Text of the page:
Attorneys from the Education Justice Program said that they believe there’s a systemic issue within the district and that it should be doing more when students with disabilities miss school.

Schneider said the special district is required by state and federal law to follow through with an Individualized Education Program. The complaint highlights the Missouri State Plan for Special Education, stating that it mirrors the law in spelling out the obligations of an IEP team to address when a behavior impedes a student’s learning or that of others.

“They have an IEP, where they write goals for the students,” Schneider said. “For certain behaviors like aggression or lack of attendance, you have to look at that behavior and figure out why that behavior is happening. We see SSD and a lot of school districts who don’t check, and this is unacceptable.”

The problem is, the district places the responsibility of getting kids to and from school solely on the parents, Schneider said.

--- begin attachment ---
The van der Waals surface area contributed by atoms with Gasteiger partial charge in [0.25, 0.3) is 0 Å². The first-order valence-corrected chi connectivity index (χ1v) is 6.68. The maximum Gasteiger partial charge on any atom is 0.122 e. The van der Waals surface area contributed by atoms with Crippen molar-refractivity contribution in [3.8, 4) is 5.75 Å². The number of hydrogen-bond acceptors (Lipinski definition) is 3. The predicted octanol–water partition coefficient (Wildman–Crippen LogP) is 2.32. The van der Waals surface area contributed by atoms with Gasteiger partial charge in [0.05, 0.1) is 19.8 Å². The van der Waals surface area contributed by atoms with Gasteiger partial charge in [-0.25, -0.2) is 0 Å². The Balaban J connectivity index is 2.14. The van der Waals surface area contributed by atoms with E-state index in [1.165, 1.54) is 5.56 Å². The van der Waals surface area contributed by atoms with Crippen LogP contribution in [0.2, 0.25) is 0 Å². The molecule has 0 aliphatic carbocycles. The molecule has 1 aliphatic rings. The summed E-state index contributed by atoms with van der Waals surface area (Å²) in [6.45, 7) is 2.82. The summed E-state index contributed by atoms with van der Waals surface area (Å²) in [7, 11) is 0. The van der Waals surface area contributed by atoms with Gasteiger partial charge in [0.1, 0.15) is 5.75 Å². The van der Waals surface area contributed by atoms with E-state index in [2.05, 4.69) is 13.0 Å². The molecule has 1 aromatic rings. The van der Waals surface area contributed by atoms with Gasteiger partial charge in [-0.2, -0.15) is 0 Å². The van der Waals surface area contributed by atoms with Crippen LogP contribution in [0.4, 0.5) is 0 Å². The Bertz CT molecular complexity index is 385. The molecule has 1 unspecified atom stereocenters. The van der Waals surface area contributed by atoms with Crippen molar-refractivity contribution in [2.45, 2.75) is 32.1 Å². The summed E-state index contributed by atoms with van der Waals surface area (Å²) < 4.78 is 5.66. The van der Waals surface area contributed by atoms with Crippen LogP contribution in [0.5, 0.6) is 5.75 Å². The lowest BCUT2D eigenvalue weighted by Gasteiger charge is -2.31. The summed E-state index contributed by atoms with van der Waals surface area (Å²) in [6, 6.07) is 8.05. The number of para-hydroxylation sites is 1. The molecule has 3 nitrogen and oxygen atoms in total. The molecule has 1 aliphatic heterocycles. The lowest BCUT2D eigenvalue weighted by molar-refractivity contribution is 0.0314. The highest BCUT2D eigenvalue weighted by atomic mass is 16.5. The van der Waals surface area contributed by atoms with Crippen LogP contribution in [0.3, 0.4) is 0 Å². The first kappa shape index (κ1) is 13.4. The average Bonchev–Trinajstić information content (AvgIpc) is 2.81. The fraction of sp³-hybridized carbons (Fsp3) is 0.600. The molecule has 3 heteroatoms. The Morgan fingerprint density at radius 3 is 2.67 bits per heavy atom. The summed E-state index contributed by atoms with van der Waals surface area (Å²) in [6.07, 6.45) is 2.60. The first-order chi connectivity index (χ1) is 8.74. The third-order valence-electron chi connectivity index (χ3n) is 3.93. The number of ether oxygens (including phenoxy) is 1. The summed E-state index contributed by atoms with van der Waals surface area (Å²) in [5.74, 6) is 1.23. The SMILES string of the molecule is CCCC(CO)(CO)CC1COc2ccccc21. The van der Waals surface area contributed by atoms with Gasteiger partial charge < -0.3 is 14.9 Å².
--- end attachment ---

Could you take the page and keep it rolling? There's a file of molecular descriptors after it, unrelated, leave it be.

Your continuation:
“Often the narrative is that students and parents are viewing school as ‘optional,’ [but] we believe that the IDEA requires school districts (and DESE) to take more specific action steps in response to the mental health crises that students endure.”

A parent's perspective

The student who attends McCluer High School is referred to in the complaint as S.M., and his parent — who has requested to remain anonymous to protect the family’s privacy — said they’ve grown weary of jumping through hoops and running into roadblocks while trying to get assistance from the school district.

S.M. has been diagnosed with disruptive mood dysregulation disorder, attention deficit hyperactivity disorder, social anxiety disorder and insomnia. He participates in a partial-day computer-based program supervised by a district teacher and is currently participating in intermittent medical homebound services provided by the special district, too, though he still attends McCluer High School when he is mentally capable, records show.

Beginning in December 2020, S.M.’s parent said he became the victim of several bullying incidents. Some of the bullying occurred at school, on the school bus and in their neighborhood.

“I couldn’t get the school itself to contact me,” his parent said. “The incidents were never really addressed or investigated, and that left me feeling very concerned for my son’s safety.”